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The Sequel that Isn't
Alundra 2 was developed by Contrail, and published and localized for North America by Activision. Unlike the name, the story has no connection to the original Alundra. In fact, there is so very little in common with the original at all, one would question the name. However recent sequels by other developers have proved it can be done.
Most people's first impressions are of the graphics. This is easily the worst part of Alundra 2. The rough edges of the polygons are only matched by the blurry textures and at times visible breaks in the characters. The unrealistic shapes of most of the main characters only add to the sight for sore eyes. Fortunately, the scenery is a far bit better made, and the NPC's don't move enough to show any flaws. Overall a lot of refining could have been done in designing the 3D environment. Since the cut scenes are polygonal, instead of fresh CG, there is no improvement.
Then there is the music. The first impression was that the music was right in the style of Alundra. Each piece fits the scene, and overall a very decent sound. The problem is that there simply were not enough different tracks. After the fourth or fifth dungeon, the music becomes at best unnoticeable; at worst annoyingly repetitive.
The battle system is like most other Adventure RPGs. As Flint explores a section of the world, enemies approach at set intervals and patterns allowing the player anticipate their attack should an rea have to be repeated. Also in tune with Adventure RPGs is no seperate screen to fight, and no menu to slow the battle down. The only aspect that sticks out is the odd delay after Flint strikes an enemy. The enemy will fall over after a hit, or the end of a combo. After the enemy stands, there is still a second or more where Flint can not strike the enemy again. Since there is no indicator of when the invulnerability ends, the enemy will get in a cheap shot if the player tries to strike again too soon.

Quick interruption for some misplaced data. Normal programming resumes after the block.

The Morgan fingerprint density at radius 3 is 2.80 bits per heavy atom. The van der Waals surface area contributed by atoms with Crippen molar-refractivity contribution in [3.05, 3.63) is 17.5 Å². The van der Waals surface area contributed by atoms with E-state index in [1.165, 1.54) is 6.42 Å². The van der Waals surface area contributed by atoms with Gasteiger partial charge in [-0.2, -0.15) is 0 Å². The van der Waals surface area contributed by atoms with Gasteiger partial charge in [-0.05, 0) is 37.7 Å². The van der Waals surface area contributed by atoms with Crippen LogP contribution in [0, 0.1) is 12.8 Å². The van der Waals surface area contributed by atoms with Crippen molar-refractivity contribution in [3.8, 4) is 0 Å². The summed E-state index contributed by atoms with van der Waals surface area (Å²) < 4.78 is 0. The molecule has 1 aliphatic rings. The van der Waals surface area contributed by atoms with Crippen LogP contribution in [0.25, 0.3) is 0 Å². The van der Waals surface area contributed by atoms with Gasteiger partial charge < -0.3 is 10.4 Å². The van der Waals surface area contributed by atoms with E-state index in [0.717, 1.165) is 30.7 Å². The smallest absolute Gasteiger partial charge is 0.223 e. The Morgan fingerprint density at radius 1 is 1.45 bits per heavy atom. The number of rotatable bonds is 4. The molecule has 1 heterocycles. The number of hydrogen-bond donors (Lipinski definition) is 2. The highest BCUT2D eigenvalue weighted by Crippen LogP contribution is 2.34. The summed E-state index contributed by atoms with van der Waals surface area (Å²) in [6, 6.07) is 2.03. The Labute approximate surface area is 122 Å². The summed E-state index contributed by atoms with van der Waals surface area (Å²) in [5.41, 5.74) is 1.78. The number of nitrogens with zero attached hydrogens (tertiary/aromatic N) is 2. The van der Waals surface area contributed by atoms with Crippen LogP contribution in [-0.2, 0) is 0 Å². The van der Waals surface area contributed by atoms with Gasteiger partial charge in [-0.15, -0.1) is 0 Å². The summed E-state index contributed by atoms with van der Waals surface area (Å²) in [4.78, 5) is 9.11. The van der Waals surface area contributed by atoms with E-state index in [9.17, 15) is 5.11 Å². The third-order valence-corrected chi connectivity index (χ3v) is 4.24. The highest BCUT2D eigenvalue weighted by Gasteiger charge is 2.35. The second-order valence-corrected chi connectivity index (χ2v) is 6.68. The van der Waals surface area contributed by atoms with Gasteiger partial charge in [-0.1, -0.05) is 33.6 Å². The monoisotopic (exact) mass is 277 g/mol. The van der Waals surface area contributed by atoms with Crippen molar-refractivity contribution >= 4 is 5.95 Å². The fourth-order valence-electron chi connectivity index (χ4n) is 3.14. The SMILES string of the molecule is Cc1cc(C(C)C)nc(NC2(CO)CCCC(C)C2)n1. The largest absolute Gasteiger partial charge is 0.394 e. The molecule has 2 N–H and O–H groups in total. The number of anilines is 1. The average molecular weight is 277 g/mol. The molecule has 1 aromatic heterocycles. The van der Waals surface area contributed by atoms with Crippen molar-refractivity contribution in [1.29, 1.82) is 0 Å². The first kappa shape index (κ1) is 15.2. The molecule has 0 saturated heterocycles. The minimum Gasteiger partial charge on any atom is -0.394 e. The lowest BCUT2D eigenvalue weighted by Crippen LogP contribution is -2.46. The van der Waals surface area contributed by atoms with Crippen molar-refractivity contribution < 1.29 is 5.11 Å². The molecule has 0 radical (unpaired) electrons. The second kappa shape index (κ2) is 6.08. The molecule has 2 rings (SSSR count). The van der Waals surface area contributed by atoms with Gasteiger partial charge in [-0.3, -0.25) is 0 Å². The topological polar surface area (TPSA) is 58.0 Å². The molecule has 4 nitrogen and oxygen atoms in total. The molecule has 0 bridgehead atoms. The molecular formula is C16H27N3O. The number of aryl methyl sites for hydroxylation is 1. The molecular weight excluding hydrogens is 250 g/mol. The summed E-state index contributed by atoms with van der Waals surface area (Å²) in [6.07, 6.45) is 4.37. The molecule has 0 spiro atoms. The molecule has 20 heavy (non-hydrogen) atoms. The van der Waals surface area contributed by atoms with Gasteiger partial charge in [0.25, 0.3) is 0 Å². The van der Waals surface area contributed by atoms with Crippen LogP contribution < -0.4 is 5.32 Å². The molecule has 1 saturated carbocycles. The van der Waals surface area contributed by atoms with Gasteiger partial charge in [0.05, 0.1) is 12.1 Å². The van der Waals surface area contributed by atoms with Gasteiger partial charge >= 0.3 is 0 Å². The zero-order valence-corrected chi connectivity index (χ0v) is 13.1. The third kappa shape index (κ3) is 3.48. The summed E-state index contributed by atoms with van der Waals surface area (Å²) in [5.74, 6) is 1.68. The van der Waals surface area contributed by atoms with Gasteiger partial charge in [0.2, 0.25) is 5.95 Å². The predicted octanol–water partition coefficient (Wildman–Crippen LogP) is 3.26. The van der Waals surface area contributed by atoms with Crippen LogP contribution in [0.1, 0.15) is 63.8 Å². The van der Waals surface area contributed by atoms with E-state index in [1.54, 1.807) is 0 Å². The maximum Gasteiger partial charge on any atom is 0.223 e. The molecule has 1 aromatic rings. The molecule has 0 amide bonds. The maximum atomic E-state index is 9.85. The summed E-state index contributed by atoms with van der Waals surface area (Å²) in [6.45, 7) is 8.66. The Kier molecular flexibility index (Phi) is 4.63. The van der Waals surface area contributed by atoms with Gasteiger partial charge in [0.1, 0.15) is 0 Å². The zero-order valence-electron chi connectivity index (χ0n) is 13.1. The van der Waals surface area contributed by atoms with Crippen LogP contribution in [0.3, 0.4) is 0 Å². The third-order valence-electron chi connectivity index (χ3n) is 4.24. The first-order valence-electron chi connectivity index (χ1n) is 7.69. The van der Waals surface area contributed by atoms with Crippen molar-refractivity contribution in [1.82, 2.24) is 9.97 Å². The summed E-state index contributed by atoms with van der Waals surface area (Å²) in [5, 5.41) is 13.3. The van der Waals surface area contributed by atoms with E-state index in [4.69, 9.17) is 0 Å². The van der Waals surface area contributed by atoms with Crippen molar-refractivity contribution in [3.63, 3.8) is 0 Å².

At this point the game sounds pretty dismal, but it does have good points. Some very good points, honestly. The key point that keeps the game going is the plot. Our hero, Flint, works against a corrupt regime in order to clear the bounty on his head. Unlike the typical adventure RPGs, the plot is not spelled out at the beginning of the game. There are times where a twist in the plot will force Flint to work together with former enemies in order to reach his goals. These twists keep the game interesting.
Another key to keep the gamer interested are the small mini-games built into the game. From a simple dart game to earn those elusive magic upgrades, to fast paced escape routes fighting enemies and dodging obstacles. The escapes are usually very difficult, but the player will not be penalized too harshly for mistakes as there are a couple checkpoints on each one to fall back on after a failure, making it sometimes difficult, but not impossible.
The most memorable thing about Alundra had to be the brain-busting, reflex-testing puzzles Alundra had to solve. Flint has many of the same to solve. Overall most are not as mentally tough as the previous game, but your reflexes are still tested. As if planning and strategy were not enough to challenge the gamer, add the element of the camera angle in a three dimensional world, and relatively simple tasks can become lengthy combinations of precise timing of movements. Nostalgia of Alundra's frustration will run free as you try and try again to pass each puzzle.
Alundra 2 will bring back memories of those who have played the original, but the move from 2D to 3D, as well as many different changes loses the magical chemistry that Alundra had. While the puzzles are the same style, the mixture of the new elements creates an entirely new experience, but only an average one.
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